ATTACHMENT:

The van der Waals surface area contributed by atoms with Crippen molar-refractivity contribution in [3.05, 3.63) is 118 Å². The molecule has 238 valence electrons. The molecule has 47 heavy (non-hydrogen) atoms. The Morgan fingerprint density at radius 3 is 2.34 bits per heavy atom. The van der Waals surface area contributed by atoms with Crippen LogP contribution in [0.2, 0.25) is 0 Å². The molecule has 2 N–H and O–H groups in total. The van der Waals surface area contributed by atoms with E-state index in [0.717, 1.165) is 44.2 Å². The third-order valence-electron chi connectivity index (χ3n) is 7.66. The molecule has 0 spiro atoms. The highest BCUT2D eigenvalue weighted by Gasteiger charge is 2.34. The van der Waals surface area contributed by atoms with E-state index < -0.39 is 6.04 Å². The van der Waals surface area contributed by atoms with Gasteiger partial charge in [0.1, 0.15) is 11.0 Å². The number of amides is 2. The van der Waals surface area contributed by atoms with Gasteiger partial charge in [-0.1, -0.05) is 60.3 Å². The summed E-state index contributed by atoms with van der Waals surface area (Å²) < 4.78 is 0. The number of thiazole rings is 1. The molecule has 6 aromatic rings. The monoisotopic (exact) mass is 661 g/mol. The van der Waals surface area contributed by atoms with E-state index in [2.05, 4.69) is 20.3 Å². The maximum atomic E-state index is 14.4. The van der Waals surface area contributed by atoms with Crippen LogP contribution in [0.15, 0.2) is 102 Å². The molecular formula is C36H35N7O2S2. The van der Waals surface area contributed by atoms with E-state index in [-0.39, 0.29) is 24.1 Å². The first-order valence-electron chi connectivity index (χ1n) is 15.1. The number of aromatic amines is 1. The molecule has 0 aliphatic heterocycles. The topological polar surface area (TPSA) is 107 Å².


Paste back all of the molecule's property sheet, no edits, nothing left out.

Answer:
The van der Waals surface area contributed by atoms with Crippen molar-refractivity contribution in [3.05, 3.63) is 118 Å². The molecule has 238 valence electrons. The molecule has 47 heavy (non-hydrogen) atoms. The Morgan fingerprint density at radius 3 is 2.34 bits per heavy atom. The van der Waals surface area contributed by atoms with Crippen LogP contribution in [0.2, 0.25) is 0 Å². The molecule has 2 N–H and O–H groups in total. The van der Waals surface area contributed by atoms with E-state index in [0.717, 1.165) is 44.2 Å². The third-order valence-electron chi connectivity index (χ3n) is 7.66. The molecule has 0 spiro atoms. The highest BCUT2D eigenvalue weighted by Gasteiger charge is 2.34. The van der Waals surface area contributed by atoms with E-state index < -0.39 is 6.04 Å². The van der Waals surface area contributed by atoms with Gasteiger partial charge in [0.1, 0.15) is 11.0 Å². The number of amides is 2. The van der Waals surface area contributed by atoms with Gasteiger partial charge in [-0.1, -0.05) is 60.3 Å². The summed E-state index contributed by atoms with van der Waals surface area (Å²) < 4.78 is 0. The number of thiazole rings is 1. The molecule has 6 aromatic rings. The monoisotopic (exact) mass is 661 g/mol. The van der Waals surface area contributed by atoms with E-state index in [2.05, 4.69) is 20.3 Å². The maximum atomic E-state index is 14.4. The van der Waals surface area contributed by atoms with Crippen LogP contribution in [0.15, 0.2) is 102 Å². The molecular formula is C36H35N7O2S2. The van der Waals surface area contributed by atoms with E-state index in [-0.39, 0.29) is 24.1 Å². The first-order valence-electron chi connectivity index (χ1n) is 15.1. The number of aromatic amines is 1. The molecule has 0 aliphatic heterocycles. The topological polar surface area (TPSA) is 107 Å².